But those are the moments that come to define an individual.
I never threw myself down the stairs. I just kept moving one foot in front of the other. I got up when I got taken down. Covered in sweat, often with tears; but always upwards and onwards.
I got up every morning focused on what I could accomplish that day, on what my best effort would be. I didn’t quite understand at the time but I have slowly discovered, that whatever is my best effort on each day; is and will always be enough.
There is no secret formula. Fear, doubt, struggle, failure; they are all part of the secret to success, to true, deep, rattling in your bones joy. Without experiencing all those emotions, I wouldn’t have been able to stand tall on top of the Olympic podium and sing with pride the words of the Canadian anthem.
On July 21st 2016, 13 days before our flight left for Rio, I went into practice feeling those same feelings of fear, doubt, struggle, facing the very real possibility of failure. I had been pushed in the build up to the Olympic Games in a way I had never experienced. My coaches had promised they wouldn’t ask me to do anything they didn’t think I was capable of but there were many times when I didn’t think I could make it.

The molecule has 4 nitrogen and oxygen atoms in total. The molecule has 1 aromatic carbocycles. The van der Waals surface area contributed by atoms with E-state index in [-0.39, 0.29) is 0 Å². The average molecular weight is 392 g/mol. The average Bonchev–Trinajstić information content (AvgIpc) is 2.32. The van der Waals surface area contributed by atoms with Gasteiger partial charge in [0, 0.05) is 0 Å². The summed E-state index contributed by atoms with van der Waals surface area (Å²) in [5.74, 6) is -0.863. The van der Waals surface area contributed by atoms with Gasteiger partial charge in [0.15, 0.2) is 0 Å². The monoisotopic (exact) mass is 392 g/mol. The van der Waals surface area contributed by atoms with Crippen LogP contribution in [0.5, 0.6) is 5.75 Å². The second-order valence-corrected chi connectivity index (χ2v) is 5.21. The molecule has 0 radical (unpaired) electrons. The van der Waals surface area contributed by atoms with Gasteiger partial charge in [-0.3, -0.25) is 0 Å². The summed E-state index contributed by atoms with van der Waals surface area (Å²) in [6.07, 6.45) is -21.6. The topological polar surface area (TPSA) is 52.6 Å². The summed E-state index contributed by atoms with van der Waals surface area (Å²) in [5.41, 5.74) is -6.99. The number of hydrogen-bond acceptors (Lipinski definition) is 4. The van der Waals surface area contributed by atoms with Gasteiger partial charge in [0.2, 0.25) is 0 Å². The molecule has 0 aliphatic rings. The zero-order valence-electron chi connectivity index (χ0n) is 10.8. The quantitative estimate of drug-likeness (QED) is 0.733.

On that day, after another tough practice; my teammate, coach, and friend Carol Huynh shared with me her journal entry from this day 8 years prior. She had been one of the women I had been training alongside when I first moved to Calgary. I had seen her struggle and fail but continue to push forward. I had also woken up at 4am that Summer to watch her win Canada’s first Olympic Gold Medal ever in women’s wrestling.
She shared with me her journal entry about how much she was struggling that day and on one of my darkest moments, one of the most uncertain times in my life; I felt a glimmer of hope that it was going to be okay.
Because that same day, in my journal I wrote;